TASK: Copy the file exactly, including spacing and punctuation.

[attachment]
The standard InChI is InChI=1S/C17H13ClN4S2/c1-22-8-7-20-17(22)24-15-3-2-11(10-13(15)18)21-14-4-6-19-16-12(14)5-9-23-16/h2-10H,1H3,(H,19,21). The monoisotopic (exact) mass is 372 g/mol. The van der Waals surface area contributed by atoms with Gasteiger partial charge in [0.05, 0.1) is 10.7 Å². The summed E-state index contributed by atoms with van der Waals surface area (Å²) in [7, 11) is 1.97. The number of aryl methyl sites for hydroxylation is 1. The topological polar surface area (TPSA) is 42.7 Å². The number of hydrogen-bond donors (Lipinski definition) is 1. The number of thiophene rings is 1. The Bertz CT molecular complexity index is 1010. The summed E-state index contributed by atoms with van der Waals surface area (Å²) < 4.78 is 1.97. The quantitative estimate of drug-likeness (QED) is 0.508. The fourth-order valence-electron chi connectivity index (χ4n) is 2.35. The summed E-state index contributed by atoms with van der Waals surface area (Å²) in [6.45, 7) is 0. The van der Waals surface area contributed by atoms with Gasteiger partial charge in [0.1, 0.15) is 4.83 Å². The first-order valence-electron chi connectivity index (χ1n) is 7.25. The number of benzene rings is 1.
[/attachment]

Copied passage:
The standard InChI is InChI=1S/C17H13ClN4S2/c1-22-8-7-20-17(22)24-15-3-2-11(10-13(15)18)21-14-4-6-19-16-12(14)5-9-23-16/h2-10H,1H3,(H,19,21). The monoisotopic (exact) mass is 372 g/mol. The van der Waals surface area contributed by atoms with Gasteiger partial charge in [0.05, 0.1) is 10.7 Å². The summed E-state index contributed by atoms with van der Waals surface area (Å²) in [7, 11) is 1.97. The number of aryl methyl sites for hydroxylation is 1. The topological polar surface area (TPSA) is 42.7 Å². The number of hydrogen-bond donors (Lipinski definition) is 1. The number of thiophene rings is 1. The Bertz CT molecular complexity index is 1010. The summed E-state index contributed by atoms with van der Waals surface area (Å²) < 4.78 is 1.97. The quantitative estimate of drug-likeness (QED) is 0.508. The fourth-order valence-electron chi connectivity index (χ4n) is 2.35. The summed E-state index contributed by atoms with van der Waals surface area (Å²) in [6.45, 7) is 0. The van der Waals surface area contributed by atoms with Gasteiger partial charge in [0.1, 0.15) is 4.83 Å². The first-order valence-electron chi connectivity index (χ1n) is 7.25. The number of benzene rings is 1.